EMMA KELLY / PERTH
Qantas and Air New Zealand (ANZ)have sought to address anti-competitive concerns, particularly on trans-Tasman routes, in their latest bid to win approval for their alliance.
But the partners' new undertakings, submitted to the Australian Competition and Consumer Commission (ACCC) after the body's rejection of their original proposal, fall short of Virgin Blue's demand for ANZ to sell its Freedom Air subsidiary to allow Virgin Blue to compete in the trans-Tasman market.
"The divestiture of Freedom Air should be made a condition of the authorisation becoming effective," says Virgin Blue, which is seen as the only viable new entrant in the trans-Tasman market, and would be interested in purchasing the ANZ subsidiary. "There are no structural undertakings - they are all behavioural, which are hard to enforce," says David Huttner, Virgin Blue's head of strategy.
Qantas and ANZ say selling Freedom Air would be "commercially difficult" because it is an integral part of ANZ's operations, with ANZ guaranteeing its aircraft leases, undertaking administrative functions and sharing labour agreements.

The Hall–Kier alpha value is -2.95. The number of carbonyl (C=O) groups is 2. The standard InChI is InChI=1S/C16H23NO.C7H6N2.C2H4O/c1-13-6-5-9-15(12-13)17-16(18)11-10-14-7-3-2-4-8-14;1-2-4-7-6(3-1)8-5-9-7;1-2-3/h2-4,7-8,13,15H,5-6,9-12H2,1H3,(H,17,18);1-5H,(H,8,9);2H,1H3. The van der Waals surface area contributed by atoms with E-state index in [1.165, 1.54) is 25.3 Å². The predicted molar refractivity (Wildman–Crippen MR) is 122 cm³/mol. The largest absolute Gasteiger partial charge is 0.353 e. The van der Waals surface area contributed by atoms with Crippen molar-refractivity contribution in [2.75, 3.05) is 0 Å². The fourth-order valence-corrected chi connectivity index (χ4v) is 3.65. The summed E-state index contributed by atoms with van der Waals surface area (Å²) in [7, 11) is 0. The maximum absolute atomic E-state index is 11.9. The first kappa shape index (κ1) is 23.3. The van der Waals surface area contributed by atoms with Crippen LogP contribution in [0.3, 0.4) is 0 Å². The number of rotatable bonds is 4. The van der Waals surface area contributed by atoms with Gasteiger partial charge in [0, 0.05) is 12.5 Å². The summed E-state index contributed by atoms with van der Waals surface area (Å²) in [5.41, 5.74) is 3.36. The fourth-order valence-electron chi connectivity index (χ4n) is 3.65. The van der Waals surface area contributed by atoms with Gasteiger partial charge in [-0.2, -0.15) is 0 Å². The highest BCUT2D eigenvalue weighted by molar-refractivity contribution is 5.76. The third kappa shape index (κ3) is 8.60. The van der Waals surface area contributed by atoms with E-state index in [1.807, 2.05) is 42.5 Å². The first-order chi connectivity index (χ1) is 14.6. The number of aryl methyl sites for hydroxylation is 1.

Instead, the partners say they will alter schedules on trans-Tasman routes and provide access for a new entrant to slots, gates, counter facilities, line maintenance services and ground-handling services at airports including Auckland, Christchurch and Sydney for five years.
The partners will not increase capacity on the routes for the first 18 months and for three years Freedom Air will operate across the Tasman only from secondary New Zealand airports. The partners will also lease up to four Boeing 737-300s to the new entrant.
To address consumer concerns, the partners have committed to a five-year price cap across the Tasman, and propose new services, connecting Auckland with Adelaide, Canberra and Hobart, and Wellington-Canberra, with freight services to Auckland and Christchurch.
Source: Flight International